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The Chimes - St John’s Church in Waterloo

Preview by Lizzie Guilfoyle

THIS Christmas, a new musical, site-specific production of Charles Dickens’ The Chimes plays at St John’s Church in Cardiff from December 7 to December 16 and St John’s Church in Waterloo from December 19 to December 30, 2017.

Inspired by the biting wit and moral outrage of Dickens’ 1844 novel, and prompted by the harsh realities of poverty in 21st-century Britain, The Chimes is directed and produced by Judith Roberts, written by David Willis, composed by Conor Linehan, and presented in partnership with Chapter arts centre.

The Chimes will combine a cast of eight professional actors with ensemble companies drawn from homeless communities in Cardiff and London.

The creative team have been working with three of the country’s leading homeless charities – The Passage in London, and The Wallich and The Huggard in Cardiff – since early September, offering weekly drama workshops to men and women who found themselves homeless. The two ensemble companies have now been cast from participants in these workshops.

Following the success of A Christmas Carol, Dickens continued to write a seasonal story each year for the next 25 years. His second was The Chimes, written in the middle of the ‘Hungry Forties’ as famine swept through Ireland, the Chartists led strikes and riots across Britain, and London was blighted with desperate poverty and prostitution.

The purpose of the book was to strike a real blow for the poor and to force the middle classes to sit up and pay attention – more of a protest song than a carol.

This new adaptation of The Chimes for the stage draws explicit parallels between Dickens’ world and contemporary experiences of class, hunger and poverty in the wake of the 2008 financial crisis, and in the context of the new iniquities and inefficiencies of the universal credit system.

Director Judith Roberts said: “We began by asking ourselves ‘what might Dickens think of Britain in 2017, and what would he want us to do about it?’ We’re not politicians, we’re theatre makers, so we felt we should do what we know best: invite men and women who know first-hand how hard it is to rebuild your life when you’ve become homeless to help us share that experience with audiences, and create a warm, witty, seasonal show which has been inspired by the insight and satire of Charles Dickens and captures the true spirit of Christmas.”

A client of The Wallich and participant in The Chimes said: “When I look back, only eight months ago I was sleeping rough and I’d given up all hope of living…I’m not in that place now…I’m in a place where I feel I’ve got some purpose in life. I thought that was all over…and all my dreams and aspirations had gone with it. This has given me the ability to dream again.”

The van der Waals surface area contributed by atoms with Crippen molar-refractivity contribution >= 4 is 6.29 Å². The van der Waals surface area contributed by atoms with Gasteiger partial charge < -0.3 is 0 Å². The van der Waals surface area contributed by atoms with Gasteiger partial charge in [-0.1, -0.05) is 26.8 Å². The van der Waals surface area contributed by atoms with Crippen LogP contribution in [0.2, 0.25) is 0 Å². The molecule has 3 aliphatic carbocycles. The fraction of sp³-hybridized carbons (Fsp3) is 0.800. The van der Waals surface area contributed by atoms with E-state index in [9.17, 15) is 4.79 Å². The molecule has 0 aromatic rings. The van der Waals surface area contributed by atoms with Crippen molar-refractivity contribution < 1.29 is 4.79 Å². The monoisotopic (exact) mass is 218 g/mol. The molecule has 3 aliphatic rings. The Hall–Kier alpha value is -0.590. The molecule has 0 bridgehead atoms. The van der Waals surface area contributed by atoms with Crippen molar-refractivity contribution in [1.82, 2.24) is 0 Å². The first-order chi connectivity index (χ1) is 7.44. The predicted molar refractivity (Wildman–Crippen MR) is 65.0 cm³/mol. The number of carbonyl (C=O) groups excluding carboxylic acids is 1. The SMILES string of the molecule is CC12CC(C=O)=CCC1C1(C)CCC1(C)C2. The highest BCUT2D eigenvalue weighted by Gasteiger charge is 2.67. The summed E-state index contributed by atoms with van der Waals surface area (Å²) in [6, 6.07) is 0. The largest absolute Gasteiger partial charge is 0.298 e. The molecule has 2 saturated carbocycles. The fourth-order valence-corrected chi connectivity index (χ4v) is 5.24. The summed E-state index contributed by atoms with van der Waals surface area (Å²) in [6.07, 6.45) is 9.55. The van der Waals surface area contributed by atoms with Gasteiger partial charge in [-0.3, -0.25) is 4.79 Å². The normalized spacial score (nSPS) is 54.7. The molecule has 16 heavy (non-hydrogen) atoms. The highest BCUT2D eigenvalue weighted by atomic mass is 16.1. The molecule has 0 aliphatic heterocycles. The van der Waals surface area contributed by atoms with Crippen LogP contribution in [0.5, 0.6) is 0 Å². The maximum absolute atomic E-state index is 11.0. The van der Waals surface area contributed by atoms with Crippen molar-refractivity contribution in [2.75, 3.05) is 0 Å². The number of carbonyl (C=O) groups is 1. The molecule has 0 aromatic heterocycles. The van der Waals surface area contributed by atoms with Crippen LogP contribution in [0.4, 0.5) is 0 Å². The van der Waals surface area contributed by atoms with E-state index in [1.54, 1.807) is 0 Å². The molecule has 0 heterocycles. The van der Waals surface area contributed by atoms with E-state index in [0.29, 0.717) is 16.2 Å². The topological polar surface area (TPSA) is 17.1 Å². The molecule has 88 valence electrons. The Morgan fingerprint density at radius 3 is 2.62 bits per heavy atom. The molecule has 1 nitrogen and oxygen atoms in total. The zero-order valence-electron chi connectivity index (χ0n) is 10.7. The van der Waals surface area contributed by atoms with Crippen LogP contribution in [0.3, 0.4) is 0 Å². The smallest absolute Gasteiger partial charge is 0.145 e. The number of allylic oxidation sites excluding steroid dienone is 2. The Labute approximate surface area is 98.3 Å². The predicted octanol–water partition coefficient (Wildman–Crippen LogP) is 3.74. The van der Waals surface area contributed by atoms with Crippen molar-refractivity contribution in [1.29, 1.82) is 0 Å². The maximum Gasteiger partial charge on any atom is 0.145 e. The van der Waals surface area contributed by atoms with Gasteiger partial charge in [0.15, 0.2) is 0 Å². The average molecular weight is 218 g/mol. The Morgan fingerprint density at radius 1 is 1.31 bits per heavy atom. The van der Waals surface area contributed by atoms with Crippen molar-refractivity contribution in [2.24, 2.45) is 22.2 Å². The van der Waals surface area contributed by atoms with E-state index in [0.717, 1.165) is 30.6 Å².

The Chimes was the story Dickens wanted “to be longest remembered for”. It is the story of Trotty, a man thoroughly brow-beaten by all the rich, pompous do-gooders he encounters, who has lost his faith in humanity and believes that his poverty is the result of his own unworthiness.

On New Year’s Eve, Trotty is cast into gloom by reports of crime and immorality in the newspapers and by his own inability to settle his debts or feed his daughter.

He seeks solace in the bellchamber of his local church, where the goblins and spirits of the chimes undertake to show the depths of despair to which his own family might sink in a world without faith; they teach him that we must trust and hope and never doubt the good in one another. He learns his lesson just in time for the chimes to ring in the New Year and return his family and friends to him.

On publication, The Chimes sold 20,000 copies in under a month and sparked huge debate and controversy. Though now one of his less well-known works, it was the book that Dickens hoped “to be longest remembered for”.

The Chimes stars Matthew Jure as Trotty and Lucy Benson-Brown as Meg.

Matthew Jure is best known for his TV roles in the BBC1 series Waking The Dead and The Great Train Robbery, opposite Jim Broadbent. He has also appeared in Downton Abbey and in the Sky and Canal+ Anglo-French crime drama The Tunnel with Clémence Poésy. Recent work includes the Raindance-nominated (Best British Feature Film) God’s Acre.

Lucy Benson-Brown is an actor and writer whose previous stage credits include Mogadishu by Vivienne Franzmann (Royal Exchange Bruntwood Competition) and Platform by Duncan MacMillan and Morgan Lloyd Malcolm (Old Vic Tunnels/Frantic Assembly). In 2014, she wrote and produced a one-woman show Cutting Off Kate Bush, which enjoyed a sell-out run in Edinburgh before transferring to Paines Plough’s Roundabout and to the Cathedral Quarter Arts Festival in Belfast.

Completing the cast of The Chimes are Gruffydd Evans (as Richard), Fergus Rees (Will Fern/Mr Filer), Olivia Rose Aaron (Lillian), Rhys Parry Jones (Sir Terry Blarney/Mr Chickenstalker/Mr Feeder), Joanna Brookes (Lady Blarney/Mrs Chickenstalker) and Dafydd Emyr (Alderman Cute/Narrator 1).

They are joined by an ensemble of men and women who have been homeless and are rebuilding their lives with the support of The Wallich, the Huggard, The Passage and St Mungo’s.

Tickets for London are available online at www.ticketsource.co.uk/the-chimes. Ten tickets free of charge will be available at every performance to those experiencing homelessness.

Time: 7.30pm.

Running time:Approximately 2 hours 15 minutes including interval.